Front Page Titles (by Subject) TO JAMES MONROE. mad. mss. - The Writings, vol. 7 (1803-1807)
The Online Library of Liberty
A project of Liberty Fund, Inc.
Search this Title:
TO JAMES MONROE. mad. mss. - James Madison, The Writings, vol. 7 (1803-1807) 
The Writings of James Madison, comprising his Public Papers and his Private Correspondence, including his numerous letters and documents now for the first time printed, ed. Gaillard Hunt (New York: G.P. Putnam’s Sons, 1900). Vol. 7.
About Liberty Fund:
Liberty Fund, Inc. is a private, educational foundation established to encourage the study of the ideal of a society of free and responsible individuals.
The text is in the public domain.
Fair use statement:
This material is put online to further the educational goals of Liberty Fund, Inc. Unless otherwise stated in the Copyright Information section above, this material may be used freely for educational and academic purposes. It may not be used in any way for profit.
TO JAMES MONROE.mad. mss.
Washington, Feby 16, 1804.
In a private letter by Mr. Baring I gave you a detail of what had passed here on the subject of etiquette.1 I had hoped that no farther jars would have ensued as I still hope that the good sense of the British government respecting the right of the government here to fix its routes of intercourse and the sentiments and manners of the country to which they ought to be adapted will give the proper instructions for preventing like incidents in future. In the mean time a fresh circumstance has taken place which calls for explanation.2
The President desirous of keeping open for cordial civilities whatever channels the scruples of Mr. My might not have closed asked me what these were understood to be and particularly whether he would come and take friendly and familar dinners with him I undertook to feel his pulse thro’ some hand that would do it with the least impropriety. From the information obtained I inferred that an invitation would be readily accepted and with the less doubt as he had dined with me (his lady declining) after the offence originally taken. The invitation was accordingly sent and terminated in the note from him to me & my answer herewith inclosed. I need not comment on this display of diplomatic superstition, truly extraordinary in this age and in this country. We are willing to refer it to the personal character of a man accustomed to see importance in such trifles and over cautious against displeasing his government by surrendering the minutest of his or its pretensions What we apprehend is, that with these causes may be mingled a jealousy of our disposition towards England and that the mortifications which he has inflicted on himself are to be set down to that account. In fact it is known that this jealousy particularly since the final adjustment with France exists or is affected in a high degree and will doubtless give its colour to the correspondence of the legation with its government. To apply an antidote to this poison will require your vigilant and prudent attention. It can scarcely be believed that the British Govt will not at once see the folly committed by its representative especially in the last scene of the farce and that it will set him right in that respect. But it may listen with a different ear to suggestions that the U. S. having now less need of the friendship of Britain may be yielding to a latent enmity towards her. The best of all proofs to the contrary would be the confidential communications you possess, if it were not an improper condescension to disclose them for such a purpose. Next to that is the tenor of our measures, and the dictates of our obvious policy; on an appeal to both of which you may found the strongest assurances that the Govt of the U. S. is sincerely and anxiously disposed to cultivate harmony between the two Nations. The President wishes you to lose no oppory and spare no pains that may be necessary to satisfy the British Administration on this head and to prevent or efface any different impressions which may be transmitted from hence.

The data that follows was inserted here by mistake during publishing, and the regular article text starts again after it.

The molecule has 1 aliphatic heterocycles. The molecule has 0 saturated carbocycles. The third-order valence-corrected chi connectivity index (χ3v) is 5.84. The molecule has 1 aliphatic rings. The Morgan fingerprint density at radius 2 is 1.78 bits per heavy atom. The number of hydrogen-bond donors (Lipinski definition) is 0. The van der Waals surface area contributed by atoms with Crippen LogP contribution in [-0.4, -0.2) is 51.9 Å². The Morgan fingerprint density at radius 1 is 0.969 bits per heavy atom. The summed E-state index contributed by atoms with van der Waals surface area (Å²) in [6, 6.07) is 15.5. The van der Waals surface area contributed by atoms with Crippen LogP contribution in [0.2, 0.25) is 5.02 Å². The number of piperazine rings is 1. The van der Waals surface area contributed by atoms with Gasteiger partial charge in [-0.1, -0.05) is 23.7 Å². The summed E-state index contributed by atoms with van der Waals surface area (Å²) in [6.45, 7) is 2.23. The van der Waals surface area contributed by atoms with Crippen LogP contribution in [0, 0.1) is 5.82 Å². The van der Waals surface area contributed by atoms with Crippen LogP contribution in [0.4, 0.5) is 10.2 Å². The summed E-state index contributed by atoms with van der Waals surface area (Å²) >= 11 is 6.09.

I collect that the cavil at the pele mele here established turns much on the alledged degradation of ministers and envoies to a level with chargés d’affaires. The truth is, and I have so told Mr. Merry that this is not the idea; that the President did not mean to decide anything as to their comparative grades or importance; that these would be estimated as heretofore; that among themselves they might fix their own ceremonies, and that even at the President’s table they might seat themselves in any subordination they pleased. All he meant was that no seats were to be designated for them, nor the order in which they might happen to sit to be any criterion of the respect paid to their respective commissions or Countries. On public occasions, such as an Inaugural speech &c. the Heads of Depts, with foreign Ministers, and others invited on the part of the Govt. would be in the same pêle mêle within the space assigned them. It may not be amiss to recollect that under the old Congress, as I understand, and even in the ceremonies attending the introduction of the new Govt the foreign ministers were placed according to the order in which their Govt acknowledged by Treaties the Independence of the U. States. In this point of view the pêle mêle is favorable both to G. B. and to Spain.